“If you hear that everyone on the board always agrees and never has a question or never raises opposition, start worrying and demand better of them.”
The board president (“mayor”) has consolidated power for a rubber-stamp board to serve at his whims and that is a dire situation for Niles.
What’s the solution? For that, continue reading…
CAMPAIGN UPDATE: #SAVENILESLIBRARY
Our original goal of the #SaveNilesLibrary campaign was to shift power back into the hands of the library and away from neoliberals seeking to defund it. For some that meant looking towards the 2023 election but it became clear to Niles Coalition organizers that the cause was more systemic. Certainly the new board didn’t inspire us to finalize, or sunset, this campaign just yet.
When we last sent out a Dispatch in October, we wrote about how the Niles-Maine District Library board needed to do the right thing and raise the annual tax levy enough to give the library a fighting chance to rebuild after the devastating attacks by the previous board.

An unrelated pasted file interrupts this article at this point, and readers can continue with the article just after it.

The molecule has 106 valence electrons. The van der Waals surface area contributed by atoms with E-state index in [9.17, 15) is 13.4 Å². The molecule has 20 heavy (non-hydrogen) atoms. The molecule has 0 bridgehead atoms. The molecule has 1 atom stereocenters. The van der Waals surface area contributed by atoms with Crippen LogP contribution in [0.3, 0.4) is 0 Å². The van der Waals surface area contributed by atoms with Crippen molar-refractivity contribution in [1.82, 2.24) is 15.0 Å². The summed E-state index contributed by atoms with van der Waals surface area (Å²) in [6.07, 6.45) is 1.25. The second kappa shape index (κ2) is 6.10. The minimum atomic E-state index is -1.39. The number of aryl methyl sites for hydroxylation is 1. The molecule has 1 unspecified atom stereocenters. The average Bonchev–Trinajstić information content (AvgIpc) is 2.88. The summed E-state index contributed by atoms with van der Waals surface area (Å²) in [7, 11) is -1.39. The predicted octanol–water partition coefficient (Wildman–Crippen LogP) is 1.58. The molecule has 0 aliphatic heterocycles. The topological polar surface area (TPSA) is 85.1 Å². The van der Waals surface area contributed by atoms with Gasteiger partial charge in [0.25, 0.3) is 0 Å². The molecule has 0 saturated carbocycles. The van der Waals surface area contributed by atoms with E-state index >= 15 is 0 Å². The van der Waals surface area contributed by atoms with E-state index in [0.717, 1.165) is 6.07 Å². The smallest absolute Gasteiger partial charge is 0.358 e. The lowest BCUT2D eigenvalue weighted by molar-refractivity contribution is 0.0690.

A lot has happened since then and we are thrilled to update you that the Niles-Maine District Library Union has a ratified contract AND a proper tax levy!
The library staff worked tirelessly and so many community members wrote letters of support, attended rallies and protests, spoke out in person, and in solidarity made it possible for the library union’s bargaining team to win a fair contract.
With a contract in place the union has tools to defend against future attacks, and for this fiscal year, a levy to help build back up! This is as close as the #SaveNilesLibrary campaign can come to achieving the original goal so it’s time to officially sunset this project. We will follow up with a postmortem of the lessons we learned from this struggle because it will be important for the next fight. Libraries will continue to struggle and that is true across the country unfortunately.
For now, it’s time to celebrate; congratulate the workers and yourselves! Thank you!
Speaking of the continued struggle…
Fight for public schools